By Nick Timiraos
JACKSON HOLE, Wyo. -- Federal Reserve Chairman Jerome Powell gave his most forceful warning yet about the risks to the U.S. economy from escalating trade tensions and the limits to the central bank's ability to cushion any fallout.
Mr. Powell, in a widely anticipated speech here Friday, signaled the central bank would follow its rate cut last month, its first in more than a decade, with an additional reduction soon. But he stopped short of saying how much stimulus the Fed might provide beyond that.
Instead, he cautioned that the Fed's tools weren't well suited to counter rising business and investor anxieties over the intensifying trade war between President Trump and Chinese President Xi Jinping.
There are "no recent precedents to guide any policy response to the current situation. Moreover, while monetary policy is a powerful tool that works to support consumer spending, business investment and public confidence, it cannot provide a settled rulebook for international trade, " Mr. Powell said at the Kansas City Fed's annual symposium.
He didn't push back against market expectations of a rate cut at the Fed's Sept. 17-18 meeting, and he left an open door to providing more stimulus after that. "We will act as appropriate to sustain the expansion," Mr. Powell said.
Markets slumped ahead of Mr. Powell's speech after China said it would impose tariffs on $75 billion worth of U.S. products to retaliate against similar measures announced earlier this month by Mr. Trump.
Stocks recovered after Mr. Powell's remarks, but then they fell sharply after Mr. Trump fired back at China on Twitter, calling on U.S. businesses to prepare for new, unspecified countermeasures against Beijing. He also took another shot at his Fed chairman, who goes by Jay, and at the central bank.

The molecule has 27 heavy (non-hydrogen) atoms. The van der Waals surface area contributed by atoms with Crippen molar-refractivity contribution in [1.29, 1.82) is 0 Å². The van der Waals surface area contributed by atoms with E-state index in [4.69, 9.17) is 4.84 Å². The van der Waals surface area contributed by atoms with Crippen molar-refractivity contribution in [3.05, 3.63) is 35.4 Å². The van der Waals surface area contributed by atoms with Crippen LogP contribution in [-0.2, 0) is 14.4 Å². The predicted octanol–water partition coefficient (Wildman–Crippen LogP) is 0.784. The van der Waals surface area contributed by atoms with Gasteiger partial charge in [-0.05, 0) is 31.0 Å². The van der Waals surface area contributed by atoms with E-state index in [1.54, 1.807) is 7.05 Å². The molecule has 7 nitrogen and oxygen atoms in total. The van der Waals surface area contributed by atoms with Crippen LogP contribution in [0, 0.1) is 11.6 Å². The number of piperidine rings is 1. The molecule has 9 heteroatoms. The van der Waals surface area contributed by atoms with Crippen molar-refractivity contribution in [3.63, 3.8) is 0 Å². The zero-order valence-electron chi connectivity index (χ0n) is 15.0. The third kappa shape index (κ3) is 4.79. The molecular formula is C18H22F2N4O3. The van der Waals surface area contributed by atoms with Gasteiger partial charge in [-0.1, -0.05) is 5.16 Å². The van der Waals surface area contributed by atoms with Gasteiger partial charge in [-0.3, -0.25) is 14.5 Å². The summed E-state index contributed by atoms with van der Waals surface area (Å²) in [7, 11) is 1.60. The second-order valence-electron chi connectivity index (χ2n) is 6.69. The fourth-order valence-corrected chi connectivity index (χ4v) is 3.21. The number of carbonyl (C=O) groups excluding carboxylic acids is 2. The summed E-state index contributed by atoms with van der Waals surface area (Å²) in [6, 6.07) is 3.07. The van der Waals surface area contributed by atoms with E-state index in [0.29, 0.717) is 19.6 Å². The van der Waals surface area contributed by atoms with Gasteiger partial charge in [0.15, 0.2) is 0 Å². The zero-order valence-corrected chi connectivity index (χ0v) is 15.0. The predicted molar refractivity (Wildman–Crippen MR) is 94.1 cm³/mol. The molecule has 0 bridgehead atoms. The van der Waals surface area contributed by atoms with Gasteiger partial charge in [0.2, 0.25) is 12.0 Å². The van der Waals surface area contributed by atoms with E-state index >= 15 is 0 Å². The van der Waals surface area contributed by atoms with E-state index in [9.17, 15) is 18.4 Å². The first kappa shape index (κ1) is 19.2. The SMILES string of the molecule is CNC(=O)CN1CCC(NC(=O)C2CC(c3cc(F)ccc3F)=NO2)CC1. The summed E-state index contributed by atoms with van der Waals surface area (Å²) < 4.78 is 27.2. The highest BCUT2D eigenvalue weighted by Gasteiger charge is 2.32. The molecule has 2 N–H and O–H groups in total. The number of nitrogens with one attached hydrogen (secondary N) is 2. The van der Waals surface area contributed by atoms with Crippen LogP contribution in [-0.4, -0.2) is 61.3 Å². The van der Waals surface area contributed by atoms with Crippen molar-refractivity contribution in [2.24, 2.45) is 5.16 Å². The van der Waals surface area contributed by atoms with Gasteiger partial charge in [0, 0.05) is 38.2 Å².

"As usual, the Fed did NOTHING! It is incredible that they can 'speak' without knowing or asking what I am doing," he wrote. "My only question is, who is our bigger enemy, Jay Powel [sic] or Chairman Xi?" he added.
Mr. Trump has frequently criticized the Fed in recent weeks and called for it to deploy stimulus measures typically reserved for periods when the economy is falling into a recession.
Mr. Powell, who was named by Mr. Trump to a four-year term that began last year, has been careful not to engage in a back-and-forth boxing match. But his speech on Friday implicitly blamed the trade war for aggravating a global economic slowdown that has weakened U.S. manufacturing and business investment, clouding an otherwise solid domestic outlook.
Relative to the Fed's goals of seeking stable inflation and healthy labor markets, the U.S. economy "is now in a favorable place," Mr. Powell said. But he said Fed officials were monitoring significant risks facing the economy.
Mr. Powell cataloged a series of concerning geopolitical events that have contributed to a volatile three-week period for global financial markets since the Fed cut rates at its July 30-31 meeting.
These included Mr. Trump's announcement the day after the meeting that he planned to impose new tariffs on $300 billion in Chinese goods that weren't already subject to tariffs.